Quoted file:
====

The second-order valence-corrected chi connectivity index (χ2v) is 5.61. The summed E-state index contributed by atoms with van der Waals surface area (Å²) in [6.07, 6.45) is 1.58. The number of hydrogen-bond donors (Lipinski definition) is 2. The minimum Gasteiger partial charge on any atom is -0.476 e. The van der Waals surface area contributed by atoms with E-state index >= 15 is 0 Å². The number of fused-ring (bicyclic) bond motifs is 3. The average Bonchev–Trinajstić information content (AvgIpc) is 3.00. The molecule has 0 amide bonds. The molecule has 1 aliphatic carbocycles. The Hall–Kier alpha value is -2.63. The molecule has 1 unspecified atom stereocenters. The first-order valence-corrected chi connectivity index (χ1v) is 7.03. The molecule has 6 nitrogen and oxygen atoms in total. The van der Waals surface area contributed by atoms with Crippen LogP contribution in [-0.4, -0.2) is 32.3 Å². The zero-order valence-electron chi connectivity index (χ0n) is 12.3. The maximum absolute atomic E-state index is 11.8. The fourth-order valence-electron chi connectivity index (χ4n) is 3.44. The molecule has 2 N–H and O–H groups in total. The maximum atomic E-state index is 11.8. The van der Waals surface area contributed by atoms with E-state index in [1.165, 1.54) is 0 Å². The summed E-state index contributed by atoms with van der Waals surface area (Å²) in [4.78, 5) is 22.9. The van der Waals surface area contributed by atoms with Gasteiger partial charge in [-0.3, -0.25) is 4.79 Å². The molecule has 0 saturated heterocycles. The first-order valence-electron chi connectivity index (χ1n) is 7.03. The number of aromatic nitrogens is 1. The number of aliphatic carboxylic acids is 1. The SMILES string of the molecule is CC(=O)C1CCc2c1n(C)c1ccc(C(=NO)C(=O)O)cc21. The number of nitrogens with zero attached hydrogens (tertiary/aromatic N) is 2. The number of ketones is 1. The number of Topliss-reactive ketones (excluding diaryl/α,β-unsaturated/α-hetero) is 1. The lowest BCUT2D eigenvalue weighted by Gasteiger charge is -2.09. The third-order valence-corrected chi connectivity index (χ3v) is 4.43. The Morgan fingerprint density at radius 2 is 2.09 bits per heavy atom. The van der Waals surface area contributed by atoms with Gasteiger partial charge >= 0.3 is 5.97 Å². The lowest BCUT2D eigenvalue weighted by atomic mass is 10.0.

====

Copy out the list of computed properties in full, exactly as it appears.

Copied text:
The second-order valence-corrected chi connectivity index (χ2v) is 5.61. The summed E-state index contributed by atoms with van der Waals surface area (Å²) in [6.07, 6.45) is 1.58. The number of hydrogen-bond donors (Lipinski definition) is 2. The minimum Gasteiger partial charge on any atom is -0.476 e. The van der Waals surface area contributed by atoms with E-state index >= 15 is 0 Å². The number of fused-ring (bicyclic) bond motifs is 3. The average Bonchev–Trinajstić information content (AvgIpc) is 3.00. The molecule has 0 amide bonds. The molecule has 1 aliphatic carbocycles. The Hall–Kier alpha value is -2.63. The molecule has 1 unspecified atom stereocenters. The first-order valence-corrected chi connectivity index (χ1v) is 7.03. The molecule has 6 nitrogen and oxygen atoms in total. The van der Waals surface area contributed by atoms with Crippen LogP contribution in [-0.4, -0.2) is 32.3 Å². The zero-order valence-electron chi connectivity index (χ0n) is 12.3. The maximum absolute atomic E-state index is 11.8. The fourth-order valence-electron chi connectivity index (χ4n) is 3.44. The molecule has 2 N–H and O–H groups in total. The maximum atomic E-state index is 11.8. The van der Waals surface area contributed by atoms with E-state index in [1.165, 1.54) is 0 Å². The summed E-state index contributed by atoms with van der Waals surface area (Å²) in [4.78, 5) is 22.9. The van der Waals surface area contributed by atoms with Gasteiger partial charge in [-0.3, -0.25) is 4.79 Å². The molecule has 0 saturated heterocycles. The first-order valence-electron chi connectivity index (χ1n) is 7.03. The number of aromatic nitrogens is 1. The number of aliphatic carboxylic acids is 1. The SMILES string of the molecule is CC(=O)C1CCc2c1n(C)c1ccc(C(=NO)C(=O)O)cc21. The number of nitrogens with zero attached hydrogens (tertiary/aromatic N) is 2. The number of ketones is 1. The number of Topliss-reactive ketones (excluding diaryl/α,β-unsaturated/α-hetero) is 1. The lowest BCUT2D eigenvalue weighted by Gasteiger charge is -2.09. The third-order valence-corrected chi connectivity index (χ3v) is 4.43. The Morgan fingerprint density at radius 2 is 2.09 bits per heavy atom. The van der Waals surface area contributed by atoms with Gasteiger partial charge >= 0.3 is 5.97 Å². The lowest BCUT2D eigenvalue weighted by atomic mass is 10.0.